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achieve,attain,tend

eb68db_5be08ac9671f40fa8f903237fcaa513d.mp3

develop, neglect, ignore, abandon

acquire,embrace,establish,foster,nourish,raise

Agriculture and Environment, Care and Nurture, Development and Growth, Middle School 16, Growth and Development

cultivate

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How to pronounce cultivate (audio)

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Dictionary definition of cultivate

To foster, nurture, or develop something, such as skills, relationships, qualities, or land, through deliberate effort and care.
"It is important to cultivate healthy relationships with friends and family."

Detailed meaning of cultivate

When someone 'cultivates' something, they engage in a purposeful process of tending to it, enabling it to grow and flourish. This term can apply to a wide range of activities and contexts. For example, one can cultivate a garden by planting and caring for plants, cultivate relationships by investing time and effort in them, or cultivate a talent by practicing and honing one's skills. 'Cultivate' underscores the idea of active and attentive involvement in the development or improvement of something, emphasizing the importance of patience, dedication, and nurturing to achieve the desired results.

Example sentences containing cultivate

1. Farmers cultivate crops to provide food for the community.
2. The gardener carefully cultivates a variety of flowers in the garden.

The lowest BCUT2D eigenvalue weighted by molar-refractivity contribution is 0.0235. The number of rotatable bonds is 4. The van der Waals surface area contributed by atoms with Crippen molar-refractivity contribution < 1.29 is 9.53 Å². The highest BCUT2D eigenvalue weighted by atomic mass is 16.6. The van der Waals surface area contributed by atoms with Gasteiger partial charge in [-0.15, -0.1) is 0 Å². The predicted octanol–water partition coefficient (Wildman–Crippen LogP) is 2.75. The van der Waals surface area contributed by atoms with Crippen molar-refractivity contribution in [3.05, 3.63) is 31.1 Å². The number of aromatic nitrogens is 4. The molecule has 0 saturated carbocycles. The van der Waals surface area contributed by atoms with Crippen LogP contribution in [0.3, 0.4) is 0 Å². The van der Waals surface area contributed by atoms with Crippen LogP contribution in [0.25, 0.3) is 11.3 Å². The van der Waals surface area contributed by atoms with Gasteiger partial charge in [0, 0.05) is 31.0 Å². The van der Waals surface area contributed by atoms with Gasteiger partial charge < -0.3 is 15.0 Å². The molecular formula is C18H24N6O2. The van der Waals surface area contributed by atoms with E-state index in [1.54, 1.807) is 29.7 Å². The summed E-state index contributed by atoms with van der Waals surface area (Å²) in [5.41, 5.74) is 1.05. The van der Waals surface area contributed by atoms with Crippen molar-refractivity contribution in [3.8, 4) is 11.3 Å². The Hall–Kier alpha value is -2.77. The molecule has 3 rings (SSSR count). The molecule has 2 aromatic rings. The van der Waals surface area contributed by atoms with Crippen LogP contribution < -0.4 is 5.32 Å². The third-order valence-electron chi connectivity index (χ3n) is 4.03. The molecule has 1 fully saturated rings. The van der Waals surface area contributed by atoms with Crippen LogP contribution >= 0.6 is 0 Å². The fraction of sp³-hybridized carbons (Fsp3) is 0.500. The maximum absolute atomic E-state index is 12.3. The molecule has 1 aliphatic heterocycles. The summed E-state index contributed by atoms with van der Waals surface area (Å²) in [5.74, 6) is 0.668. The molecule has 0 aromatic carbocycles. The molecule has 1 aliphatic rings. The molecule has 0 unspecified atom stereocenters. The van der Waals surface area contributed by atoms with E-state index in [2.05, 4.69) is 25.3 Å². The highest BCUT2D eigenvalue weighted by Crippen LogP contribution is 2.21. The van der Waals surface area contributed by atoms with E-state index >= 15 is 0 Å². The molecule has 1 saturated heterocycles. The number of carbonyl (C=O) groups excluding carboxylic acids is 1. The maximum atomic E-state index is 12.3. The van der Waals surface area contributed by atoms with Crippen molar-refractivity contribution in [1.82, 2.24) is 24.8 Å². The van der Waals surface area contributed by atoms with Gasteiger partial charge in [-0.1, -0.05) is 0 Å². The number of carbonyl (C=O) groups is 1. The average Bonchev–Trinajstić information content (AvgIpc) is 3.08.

3. Teachers aim to cultivate a love for learning in their students.
4. To succeed in any field, one must cultivate a strong work ethic.
5. Entrepreneurs need to cultivate a network of contacts to grow their business.
6. Cultivating mindfulness through meditation can bring inner peace.

History and etymology of cultivate

The verb 'cultivate' has its etymological origins in Latin. It is derived from the Latin word 'cultivare,' which combines 'cultus,' meaning 'tilled' or 'cultivated,' and 'avere,' meaning 'to do' or 'to make.' In Latin, 'cultivare' referred to the act of preparing and tending to the land for agriculture, emphasizing the deliberate effort and care involved in nurturing crops. Over time, the term 'cultivate' broadened in English to describe the deliberate fostering, nurturing, or development of various things, such as skills, relationships, qualities, or even one's own personal growth. It emphasizes the idea of purposeful and careful attention to encourage growth and improvement, whether it be in the context of farming, personal development, or the nurturing of ideas and talents. 'Cultivate' reflects its Latin origins in the concept of actively and skillfully tending to something to make it thrive.

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Further usage examples of cultivate

1. Scientists are constantly working to cultivate new strains of disease-resistant plants.
2. The coach strives to cultivate teamwork and cooperation among the players.
3. Artists often cultivate their unique style over years of practice.
4. Successful leaders cultivate trust and inspire their followers.
5. Cultivating gratitude can lead to a more positive outlook on life.
6. Many people find it rewarding to cultivate their own organic vegetables.
7. The company works hard to cultivate a culture of innovation and creativity.
8. Parents play a crucial role in cultivating their children's values and beliefs.
9. Philanthropists dedicate their time and resources to cultivate social change.
10. Environmentalists advocate for sustainable practices to cultivate a greener future.
11. It takes time and effort to cultivate a talent or skill.
12. Writers must cultivate discipline and perseverance to complete their work.
13. Entrepreneurs often cultivate resilience to overcome challenges and setbacks.
14. The teacher is cultivating a love for learning in her students.

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